Russia, Napoleon, Horrendous Murder and Putin’s Russia

  • Oleg Sokolov taught in the Sorbonne.
  • Physically abusing your spouse and children does not lead to arrest or carry a jail term and is supported by current Orthodox Church leaders.
  • Russia will continue to have such incidents and many will go unreported due to domestic violence being decriminalized.

On November 7, professor Oleg Sokolov murdered his live-in girlfriend Anastasia Yeshchenko in St. Petersburg. She was only 24 years old. Sokolov is a Russian historian of the Napoleonic era. He is a Candidate of Historical Sciences and was a Docent of the Department of Modern History, and Faculty of History of Saint Petersburg State University. His scientific and social activities were acknowledged by the Legion of Honour in 2003 by French President Jacques Chirac. The Legion of Honour is the highest French order of merit for military and civil merits, established in 1802 by Napoleon Bonaparte and retained by all later French governments and régimes.

Sokolov was one of the top 10 historians pertaining to the Napoleonic era. His girlfriend was one of his former students and one of the most promising Russian historians. He specialized in battlefield reconstruction and was famous for hosting Napoleon themed soirees. Sokolov also taught at the world famous Sorbonne university and one of his books “Three Emperors” was highly praised in Russia. The Sorbonne is a building in the Latin Quarter of Paris, which, from 1253 on, housed the College of Sorbonne, part of one of the first universities in the world, later renamed the University of Paris and commonly known as “the Sorbonne.”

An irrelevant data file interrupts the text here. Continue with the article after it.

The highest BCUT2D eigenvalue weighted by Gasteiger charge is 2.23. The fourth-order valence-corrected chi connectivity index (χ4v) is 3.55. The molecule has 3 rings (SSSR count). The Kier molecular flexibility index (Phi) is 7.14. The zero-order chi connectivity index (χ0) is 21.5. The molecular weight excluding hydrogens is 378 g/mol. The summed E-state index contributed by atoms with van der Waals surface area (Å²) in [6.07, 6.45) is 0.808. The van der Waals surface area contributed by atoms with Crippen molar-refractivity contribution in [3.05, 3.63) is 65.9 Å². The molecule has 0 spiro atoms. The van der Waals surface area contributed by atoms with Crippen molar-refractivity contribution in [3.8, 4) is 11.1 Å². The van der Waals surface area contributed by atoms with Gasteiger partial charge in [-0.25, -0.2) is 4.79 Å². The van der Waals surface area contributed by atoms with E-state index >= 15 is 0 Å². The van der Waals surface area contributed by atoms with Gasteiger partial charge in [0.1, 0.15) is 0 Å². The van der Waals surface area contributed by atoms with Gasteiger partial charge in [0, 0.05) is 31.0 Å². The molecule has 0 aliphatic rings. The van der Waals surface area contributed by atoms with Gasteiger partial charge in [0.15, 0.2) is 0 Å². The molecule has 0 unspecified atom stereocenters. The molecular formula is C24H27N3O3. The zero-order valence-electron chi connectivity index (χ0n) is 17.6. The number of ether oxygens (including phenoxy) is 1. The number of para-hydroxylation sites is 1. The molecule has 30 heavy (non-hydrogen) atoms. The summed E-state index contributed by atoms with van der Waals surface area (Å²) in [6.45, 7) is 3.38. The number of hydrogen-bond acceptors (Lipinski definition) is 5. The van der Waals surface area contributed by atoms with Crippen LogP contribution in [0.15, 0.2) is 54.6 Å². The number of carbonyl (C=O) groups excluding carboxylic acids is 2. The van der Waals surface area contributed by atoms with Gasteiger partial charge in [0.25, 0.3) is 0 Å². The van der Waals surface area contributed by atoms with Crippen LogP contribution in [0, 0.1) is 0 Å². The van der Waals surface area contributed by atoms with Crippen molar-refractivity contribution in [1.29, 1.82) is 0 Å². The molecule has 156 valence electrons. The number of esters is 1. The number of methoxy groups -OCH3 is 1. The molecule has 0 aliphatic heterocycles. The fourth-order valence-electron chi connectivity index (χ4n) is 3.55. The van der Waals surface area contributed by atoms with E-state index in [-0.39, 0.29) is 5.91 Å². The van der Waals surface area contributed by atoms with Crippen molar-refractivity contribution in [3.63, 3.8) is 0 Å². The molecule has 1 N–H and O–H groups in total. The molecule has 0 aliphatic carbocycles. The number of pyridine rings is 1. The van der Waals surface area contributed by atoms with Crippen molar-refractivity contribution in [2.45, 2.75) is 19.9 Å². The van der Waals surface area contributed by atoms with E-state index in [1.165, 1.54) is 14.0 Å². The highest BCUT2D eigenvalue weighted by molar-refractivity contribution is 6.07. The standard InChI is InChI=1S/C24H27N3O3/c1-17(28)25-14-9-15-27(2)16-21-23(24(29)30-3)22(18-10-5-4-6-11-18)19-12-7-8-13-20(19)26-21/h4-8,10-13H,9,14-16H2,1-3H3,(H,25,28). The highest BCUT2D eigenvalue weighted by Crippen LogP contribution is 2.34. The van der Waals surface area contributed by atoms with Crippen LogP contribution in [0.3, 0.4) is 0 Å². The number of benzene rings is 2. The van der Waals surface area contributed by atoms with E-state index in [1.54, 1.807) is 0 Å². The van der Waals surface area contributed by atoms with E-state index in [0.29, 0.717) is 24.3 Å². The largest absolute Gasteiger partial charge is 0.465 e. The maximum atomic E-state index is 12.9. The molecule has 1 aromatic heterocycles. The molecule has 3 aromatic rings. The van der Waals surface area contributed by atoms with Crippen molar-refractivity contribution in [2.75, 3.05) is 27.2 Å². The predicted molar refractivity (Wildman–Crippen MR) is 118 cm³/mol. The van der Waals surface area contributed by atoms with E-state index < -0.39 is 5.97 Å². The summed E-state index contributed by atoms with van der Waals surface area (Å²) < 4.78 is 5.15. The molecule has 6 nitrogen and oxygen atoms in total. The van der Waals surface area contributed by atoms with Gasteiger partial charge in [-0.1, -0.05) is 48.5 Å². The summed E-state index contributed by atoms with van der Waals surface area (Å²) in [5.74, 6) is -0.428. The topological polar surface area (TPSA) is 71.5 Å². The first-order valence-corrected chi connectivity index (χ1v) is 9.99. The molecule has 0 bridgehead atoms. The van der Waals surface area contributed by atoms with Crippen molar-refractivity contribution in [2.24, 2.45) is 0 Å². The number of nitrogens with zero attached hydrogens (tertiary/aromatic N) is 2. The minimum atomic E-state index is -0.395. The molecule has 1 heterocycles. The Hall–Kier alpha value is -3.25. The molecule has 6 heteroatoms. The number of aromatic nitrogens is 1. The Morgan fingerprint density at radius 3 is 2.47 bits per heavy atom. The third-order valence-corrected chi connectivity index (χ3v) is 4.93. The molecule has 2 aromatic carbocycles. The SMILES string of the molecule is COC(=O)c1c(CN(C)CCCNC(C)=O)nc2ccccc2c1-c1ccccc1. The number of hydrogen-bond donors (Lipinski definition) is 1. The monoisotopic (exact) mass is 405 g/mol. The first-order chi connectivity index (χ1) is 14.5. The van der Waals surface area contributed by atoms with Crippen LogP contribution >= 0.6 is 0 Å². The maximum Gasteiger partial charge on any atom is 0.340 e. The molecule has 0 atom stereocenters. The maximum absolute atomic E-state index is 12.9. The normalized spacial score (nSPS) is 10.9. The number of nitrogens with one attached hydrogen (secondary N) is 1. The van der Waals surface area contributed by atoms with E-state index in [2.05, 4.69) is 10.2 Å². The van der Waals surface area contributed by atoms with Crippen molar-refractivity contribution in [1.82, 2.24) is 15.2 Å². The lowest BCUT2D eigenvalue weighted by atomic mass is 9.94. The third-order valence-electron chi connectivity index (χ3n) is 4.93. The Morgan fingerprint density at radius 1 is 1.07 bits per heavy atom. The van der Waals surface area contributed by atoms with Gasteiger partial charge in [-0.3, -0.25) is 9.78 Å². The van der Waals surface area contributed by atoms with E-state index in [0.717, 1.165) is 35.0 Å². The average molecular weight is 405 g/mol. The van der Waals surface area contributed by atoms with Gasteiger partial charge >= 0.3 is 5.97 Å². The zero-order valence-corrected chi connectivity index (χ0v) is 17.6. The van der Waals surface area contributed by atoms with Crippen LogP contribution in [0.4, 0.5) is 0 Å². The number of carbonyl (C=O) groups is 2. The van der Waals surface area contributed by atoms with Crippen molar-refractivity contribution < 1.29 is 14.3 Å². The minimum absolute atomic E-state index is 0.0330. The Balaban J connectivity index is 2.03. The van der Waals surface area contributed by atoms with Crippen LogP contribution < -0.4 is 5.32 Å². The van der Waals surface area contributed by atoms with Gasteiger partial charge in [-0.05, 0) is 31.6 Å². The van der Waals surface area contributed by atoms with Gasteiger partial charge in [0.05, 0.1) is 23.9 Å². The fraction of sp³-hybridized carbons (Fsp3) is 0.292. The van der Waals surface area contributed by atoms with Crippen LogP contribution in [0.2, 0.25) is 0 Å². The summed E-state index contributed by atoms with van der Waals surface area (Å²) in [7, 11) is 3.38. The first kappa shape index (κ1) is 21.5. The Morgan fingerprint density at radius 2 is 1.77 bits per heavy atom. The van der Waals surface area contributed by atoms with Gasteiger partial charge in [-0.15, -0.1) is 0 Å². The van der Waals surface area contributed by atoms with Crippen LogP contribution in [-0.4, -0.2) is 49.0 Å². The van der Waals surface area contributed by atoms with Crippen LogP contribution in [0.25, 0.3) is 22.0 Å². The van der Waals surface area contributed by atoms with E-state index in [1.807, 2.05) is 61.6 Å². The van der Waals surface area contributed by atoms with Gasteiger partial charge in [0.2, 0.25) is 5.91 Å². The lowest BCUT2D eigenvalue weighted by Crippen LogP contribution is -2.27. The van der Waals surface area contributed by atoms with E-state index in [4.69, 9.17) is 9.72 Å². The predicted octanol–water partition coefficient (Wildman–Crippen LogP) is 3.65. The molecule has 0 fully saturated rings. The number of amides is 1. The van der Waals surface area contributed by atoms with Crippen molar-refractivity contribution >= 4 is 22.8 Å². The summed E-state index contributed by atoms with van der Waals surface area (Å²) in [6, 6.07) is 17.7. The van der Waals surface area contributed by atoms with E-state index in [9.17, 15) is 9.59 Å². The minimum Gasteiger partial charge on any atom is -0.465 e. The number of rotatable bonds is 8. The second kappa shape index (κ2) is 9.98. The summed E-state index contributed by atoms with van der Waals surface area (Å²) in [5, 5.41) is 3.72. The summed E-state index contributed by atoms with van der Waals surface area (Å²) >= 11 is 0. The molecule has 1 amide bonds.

After murdering his girlfriend, Sokolov hosted a dinner party the following day, with the corpse still in his flat. Saturday, he started cutting up the body pieces and tried to dump parts in the Moyka river in St. Petersburg. He was caught when he nearly drowned while disposing of the parts and was detained by the St. Petersburg police.

In Russia, it is not punishable by law or by firing to have a relationship with a student. Sokolov had a criminal complaint against him in 2008 for choking his mistress, but nothing was done in Russia. This is the gruesome outcome of inaction, resulting in the murder of Yeshchenko.

The weapon used was a TOZ-17, a rifle from the family of .22 Long Rifle bolt-action cadet rifles manufactured by the Tula Arms Plant (Russian abbreviation TOZ stands for Tulsky Oruzheyny Zavod). Most notably the TOZ-17 was used to train generations of Russian military, paramilitary and police cadets.

Anastasia Yeshchenko.

Anastasia Yeschenko comes from a prominent Russian family. Her mother holds a podpolkovnik rank (a military rank in Slavic countries which corresponds to lieutenant colonel) in the MVD, the Ministry of Internal Affairs of the Russian Federation. Emperor Alexander I of Russia founded its predecessor in 1802 in Imperial Russia. The Ministry has its headquarters in Moscow. Anastasia held a masters degree in history and was in the process of obtaining her PhD for research closely intertwined with Oleg Sokolov. Her father is a known soccer coach in Russia.

Unfortunately, this is Putin’s Russia. In 2016, domestic violence decriminalization was proposed and took effect in February, 2017 with the support of the Russian Orthodox Church. Hence, physically abusing your spouse and children does not lead to arrest or carry a jail term and is supported by current Orthodox Church leaders. Basically, a woman seeking guidance from the father in church would be told she has to endure domestic abuse.  Needless to say, western civilized societies have not imposed any sanctions or embargo on Russia for this. The only time Russia received any type of sanctions was related to their annexation of Crimea.

During his arraignment on November 11, Oleg Sokolov was grim and burst into tears. He called his late girlfriend a monster and was remanded into custody for two months until the next hearing.

Sadly, Russia will continue to have such incidents and many will go unreported due to domestic violence being decriminalized. However, domestic violence continues to be a pressing issue and women will continue being victimized.

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Christina Kitova

I spent most of my professional life in finance, insurance risk management litigation.

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